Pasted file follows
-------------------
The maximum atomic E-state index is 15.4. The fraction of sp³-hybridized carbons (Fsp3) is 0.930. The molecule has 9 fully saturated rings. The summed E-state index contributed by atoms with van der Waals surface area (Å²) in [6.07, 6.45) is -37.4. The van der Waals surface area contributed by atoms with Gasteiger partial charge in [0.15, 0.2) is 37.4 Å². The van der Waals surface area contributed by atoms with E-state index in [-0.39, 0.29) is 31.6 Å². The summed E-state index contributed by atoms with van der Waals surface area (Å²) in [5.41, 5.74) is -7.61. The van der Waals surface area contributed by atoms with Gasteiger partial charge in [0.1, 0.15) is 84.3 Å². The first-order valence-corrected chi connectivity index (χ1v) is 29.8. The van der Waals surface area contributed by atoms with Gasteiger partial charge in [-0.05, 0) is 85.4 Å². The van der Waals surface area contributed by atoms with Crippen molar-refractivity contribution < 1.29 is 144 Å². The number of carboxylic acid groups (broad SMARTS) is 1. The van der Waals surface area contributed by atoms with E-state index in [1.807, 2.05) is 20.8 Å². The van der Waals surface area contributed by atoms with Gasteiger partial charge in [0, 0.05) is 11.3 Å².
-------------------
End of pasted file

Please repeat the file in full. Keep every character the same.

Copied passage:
The maximum atomic E-state index is 15.4. The fraction of sp³-hybridized carbons (Fsp3) is 0.930. The molecule has 9 fully saturated rings. The summed E-state index contributed by atoms with van der Waals surface area (Å²) in [6.07, 6.45) is -37.4. The van der Waals surface area contributed by atoms with Gasteiger partial charge in [0.15, 0.2) is 37.4 Å². The van der Waals surface area contributed by atoms with E-state index in [-0.39, 0.29) is 31.6 Å². The summed E-state index contributed by atoms with van der Waals surface area (Å²) in [5.41, 5.74) is -7.61. The van der Waals surface area contributed by atoms with Gasteiger partial charge in [0.1, 0.15) is 84.3 Å². The first-order valence-corrected chi connectivity index (χ1v) is 29.8. The van der Waals surface area contributed by atoms with Gasteiger partial charge in [-0.05, 0) is 85.4 Å². The van der Waals surface area contributed by atoms with Crippen molar-refractivity contribution < 1.29 is 144 Å². The number of carboxylic acid groups (broad SMARTS) is 1. The van der Waals surface area contributed by atoms with E-state index in [1.807, 2.05) is 20.8 Å². The van der Waals surface area contributed by atoms with Gasteiger partial charge in [0, 0.05) is 11.3 Å².